Not available in 2012
Previously offered in 2009, 2007, 2005
LAWS courses are only available to students enrolled in Bachelor of Laws (LLB) degree programs.
Also called Private International Law, deals with problems involving foreign or interstate elements which may be affected by provisions of the Commonwealth Constitution or by Federal and State legislation. The solutions that courts and legislatures have offered to conflict problems in a few areas of law will be examined critically.
This LAWS 5000 level elective course is offered on a rotating basis and subject to student demand.
a) To familiarise students with the Australian rules relating to jurisdiction, foreign judgments, and choice of law in selected areas of the Conflict of Laws.
b) To make students aware of the mechanics of resolving Conflicts problems, so that students will be able to solve problems in areas which cannot (for considerations of time) be covered in this course.
c) To develop a critical appreciation of the conflicts rules which have been developed by the courts in the light of the policy issues involved, and in the light of solutions suggested by alternative methodologies.
Conflict of Laws, also called Private International Law, is a species of private law which deals with problems involving a foreign or an interstate element. The introduction of that foreign or interstate element necessitates an examination by an Australian Court of three main issues:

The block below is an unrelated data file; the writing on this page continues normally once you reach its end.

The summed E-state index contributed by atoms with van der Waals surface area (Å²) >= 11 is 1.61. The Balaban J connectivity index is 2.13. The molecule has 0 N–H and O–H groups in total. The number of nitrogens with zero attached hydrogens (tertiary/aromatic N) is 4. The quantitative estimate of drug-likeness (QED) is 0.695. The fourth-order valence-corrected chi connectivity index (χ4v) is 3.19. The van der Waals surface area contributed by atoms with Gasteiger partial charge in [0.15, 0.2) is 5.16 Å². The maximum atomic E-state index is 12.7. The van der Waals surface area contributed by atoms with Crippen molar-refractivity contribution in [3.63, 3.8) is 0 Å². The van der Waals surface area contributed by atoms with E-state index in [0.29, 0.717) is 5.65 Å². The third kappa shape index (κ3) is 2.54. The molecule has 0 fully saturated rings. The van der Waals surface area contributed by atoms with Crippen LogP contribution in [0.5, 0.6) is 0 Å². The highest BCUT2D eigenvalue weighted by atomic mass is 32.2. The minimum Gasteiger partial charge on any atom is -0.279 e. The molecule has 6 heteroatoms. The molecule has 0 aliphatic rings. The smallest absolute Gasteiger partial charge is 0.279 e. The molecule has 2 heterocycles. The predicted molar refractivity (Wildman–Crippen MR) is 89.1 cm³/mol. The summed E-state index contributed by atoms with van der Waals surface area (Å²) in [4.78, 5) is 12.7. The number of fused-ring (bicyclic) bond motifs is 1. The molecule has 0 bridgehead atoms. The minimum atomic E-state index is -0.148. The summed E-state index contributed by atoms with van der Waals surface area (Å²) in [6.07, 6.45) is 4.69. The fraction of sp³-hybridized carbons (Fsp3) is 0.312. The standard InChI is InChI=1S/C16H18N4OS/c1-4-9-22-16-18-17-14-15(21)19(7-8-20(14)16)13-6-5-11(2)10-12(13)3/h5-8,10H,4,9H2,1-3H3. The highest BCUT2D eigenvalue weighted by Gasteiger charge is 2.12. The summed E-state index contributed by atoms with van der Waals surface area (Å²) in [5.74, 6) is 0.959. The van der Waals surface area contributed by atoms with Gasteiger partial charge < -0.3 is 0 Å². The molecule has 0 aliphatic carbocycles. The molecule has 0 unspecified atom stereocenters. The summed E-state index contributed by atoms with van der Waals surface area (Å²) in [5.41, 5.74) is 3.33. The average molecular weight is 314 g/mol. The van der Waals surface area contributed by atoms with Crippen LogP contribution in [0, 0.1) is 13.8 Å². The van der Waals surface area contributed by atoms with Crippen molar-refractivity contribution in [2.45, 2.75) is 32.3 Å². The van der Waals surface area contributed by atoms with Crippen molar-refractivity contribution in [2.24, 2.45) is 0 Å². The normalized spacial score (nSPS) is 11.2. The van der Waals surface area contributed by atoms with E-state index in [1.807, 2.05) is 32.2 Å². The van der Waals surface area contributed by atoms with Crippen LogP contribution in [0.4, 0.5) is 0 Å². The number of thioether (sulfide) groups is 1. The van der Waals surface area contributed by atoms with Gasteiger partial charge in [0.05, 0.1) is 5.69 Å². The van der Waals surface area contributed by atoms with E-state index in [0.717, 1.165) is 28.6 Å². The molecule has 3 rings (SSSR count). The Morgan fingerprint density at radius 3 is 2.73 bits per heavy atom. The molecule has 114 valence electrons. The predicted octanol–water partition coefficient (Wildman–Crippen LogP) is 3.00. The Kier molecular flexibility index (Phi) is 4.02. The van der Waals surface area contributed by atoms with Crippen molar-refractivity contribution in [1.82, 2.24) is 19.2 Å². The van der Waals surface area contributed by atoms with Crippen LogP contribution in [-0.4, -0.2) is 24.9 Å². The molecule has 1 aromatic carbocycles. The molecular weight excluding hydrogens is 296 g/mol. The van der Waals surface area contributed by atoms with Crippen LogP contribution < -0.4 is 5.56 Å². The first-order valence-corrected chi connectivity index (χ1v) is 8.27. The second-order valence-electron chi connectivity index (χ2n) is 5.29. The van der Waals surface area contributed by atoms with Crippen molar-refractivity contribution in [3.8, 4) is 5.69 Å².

1. Whether or not the court has jurisdiction to deal with the problems, and even if it does, whether or not it will assume jurisdiction.
2. If it has assumed jurisdiction the court must then ask itself what is the most appropriate law to apply to the problem before it.
3. Or, the court may have to decide whether or not to recognise and enforce a judgment of a foreign court or the court of another state.
Those problems which involve interstate elements may be affected by provisions of the Commonwealth Constitution or, increasingly, by federal and State legislation. Failing that, the solution to these interstate problems may call for an approach that is different to the solution of international problems simply on the basis that we are dealing with States of the same Commonwealth.
We shall examine critically the solutions that courts and legislatures have offered to conflicts problems in a few selected areas of law.
LAWS1001A, LAWS1001B, LAWS1002A, LAWS1002B, LAWS2003A, LAWS2003B, LAWS3004A, LAWS3004B, LAWS3005.
Modes of Delivery
Lecture: for 3 hour(s) per Week for Full Term